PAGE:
Postman /me API Experimentation

I was doing my regular check-in with my partner in crime over in Postman devrel Joyce Lin (@PetuniaGray), and she reminded of the concept of a /me API, and Abhinav Asthana’s (@a85) vision that the Postman platform can be used to help establish a kind of universal /me API. The conversation got me thinking about the different ways Postman can be used to profile our digital self, and I wanted to see if I could brainstorm around one slice of this digital pie I had swirling around my head. In my regular morning walk around Lake Merritt I found myself thinking about how a collection could be used to represent an executable and sharable representation of a specific slice of our digital self. Let’s see if I can do what I am seeing in my head justice, and lay the foundation for some more work to move forward how we define ourselves online each day.

To understand a piece of /me I wanted to breakdown my LinkedIn footprint, and to do this I was going to use Postman Interceptor to map out my digital footprint. To do this I turned on Interceptor, filtered by the domain, pointed it to a collection I had added to my Postman on the desktop, and began making my way around the LinkedIn website in my Chrome browser. Postman Interceptor records every API call made behind the scenes of the LinkedIn web application, allowing me to now play around with in Postman, export locally, or access via the Postman API. After clicking around the application for a few minutes I generated 973 individual API requests, available in a specific collection.

Ok, what I can I do with these requests? The Postman collection provides the URLs, paths, query parameters, as well as the responses for each API call made behind my LinkedIn web application usage during that period of time. This represents just a momentary slice of my online world that exists within the LinkedIn domain, and I wanted to play around with different ways I could use Postman visualizer to “see” this slice of my world. To help me do this I created a separate collection which pulls my LinkedIn collection from the Postman API, and then looped through each of the 973 API requests stored within the collection. A lot of interesting information is contained within the domain, path, ad query parameters sent with each request, as well as the structure and data returned as part of each response. I chose to just loop through each of the elements of the paths for all 973 requests, then organized and counted them, returning as a simple tag cloud visualization.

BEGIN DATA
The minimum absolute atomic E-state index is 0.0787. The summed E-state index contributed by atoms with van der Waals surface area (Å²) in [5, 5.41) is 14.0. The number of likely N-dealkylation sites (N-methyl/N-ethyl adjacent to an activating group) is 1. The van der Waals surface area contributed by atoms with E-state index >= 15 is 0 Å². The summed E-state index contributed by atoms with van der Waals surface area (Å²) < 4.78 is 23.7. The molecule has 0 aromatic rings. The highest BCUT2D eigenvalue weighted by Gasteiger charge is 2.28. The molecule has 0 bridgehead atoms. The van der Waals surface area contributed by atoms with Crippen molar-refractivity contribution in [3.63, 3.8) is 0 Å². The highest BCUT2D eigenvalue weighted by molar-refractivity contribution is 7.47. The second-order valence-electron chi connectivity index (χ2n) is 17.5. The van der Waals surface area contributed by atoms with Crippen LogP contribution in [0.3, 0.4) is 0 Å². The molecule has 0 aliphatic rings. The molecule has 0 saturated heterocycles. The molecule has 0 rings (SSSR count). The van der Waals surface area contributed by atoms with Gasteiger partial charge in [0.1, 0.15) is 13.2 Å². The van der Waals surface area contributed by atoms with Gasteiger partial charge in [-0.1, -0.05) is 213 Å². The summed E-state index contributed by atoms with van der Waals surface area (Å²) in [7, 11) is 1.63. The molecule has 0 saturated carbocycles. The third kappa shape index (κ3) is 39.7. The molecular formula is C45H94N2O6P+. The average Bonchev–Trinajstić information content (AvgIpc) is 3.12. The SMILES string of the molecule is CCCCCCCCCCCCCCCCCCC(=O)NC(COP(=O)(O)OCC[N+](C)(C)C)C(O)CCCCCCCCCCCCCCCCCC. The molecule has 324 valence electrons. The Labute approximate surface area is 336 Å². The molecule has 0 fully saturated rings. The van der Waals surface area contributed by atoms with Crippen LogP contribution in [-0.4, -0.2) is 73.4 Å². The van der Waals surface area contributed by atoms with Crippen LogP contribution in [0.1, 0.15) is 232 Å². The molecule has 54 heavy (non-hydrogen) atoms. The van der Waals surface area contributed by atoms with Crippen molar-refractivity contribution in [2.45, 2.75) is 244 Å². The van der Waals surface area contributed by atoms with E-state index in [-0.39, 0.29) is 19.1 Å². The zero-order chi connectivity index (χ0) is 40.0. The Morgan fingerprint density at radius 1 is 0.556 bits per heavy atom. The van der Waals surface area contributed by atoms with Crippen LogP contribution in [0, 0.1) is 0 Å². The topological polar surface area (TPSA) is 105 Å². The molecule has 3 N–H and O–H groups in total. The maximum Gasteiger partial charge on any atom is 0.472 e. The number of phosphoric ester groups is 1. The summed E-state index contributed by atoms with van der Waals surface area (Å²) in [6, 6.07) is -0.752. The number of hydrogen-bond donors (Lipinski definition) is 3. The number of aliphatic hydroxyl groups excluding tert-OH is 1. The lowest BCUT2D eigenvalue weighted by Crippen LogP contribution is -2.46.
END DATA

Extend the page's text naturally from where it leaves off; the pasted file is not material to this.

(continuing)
You can’t see all of the tags because some of them occur more than others, but it provides a nice visual representation of the API paths used to define my digital self within the LinkedIn domain. I’ll spend time clean things up. Splitting the camelCase variables, snake case, dashes, and other more cryptic aspects of LinkedIn API design into meaningful words and phrases to represents the digital resources and capabilities they represent. Then I will look closer at the query parameters, as well as the schema of each response being returned. I just wanted to lay the foundation for visualizing collections that are generated from my LinkedIn web traffic using Interceptor. It provides a pretty compelling way to visualize each slice of my digital footprint within, or across domain. Establishing an approach that can be applied to other domains, reverse engineering the aPis behind any of the web applications I use each day.

Next I want to see what else I can do with this collection. I need to get my cookies properly recording and then I can actual reuse my LinkedIn collection to actually make calls to each of the requests I record. Opening up the possibilities for automation around this slice of my digital self. However, I can’t help but think I can also deploy this collection as an actual representation of my /me API, reversing what I’ve gathered here and publishing as an API, but then using the collection to make the underlying calls to LinkedIn. Essentially this collection would act as a sort of portable proxy connector that I can use to define each slice of the /me API. This is all just hypothetical at this point. I think I will need to develop some vocabulary to overlay what I parse from the domain map I have created, otherwise it will not be as coherent as it could be. I like this type of experimentation that helps me “see” the API currents that flow beneath our world each day, allowing us to see the digital slices of our daily digital life.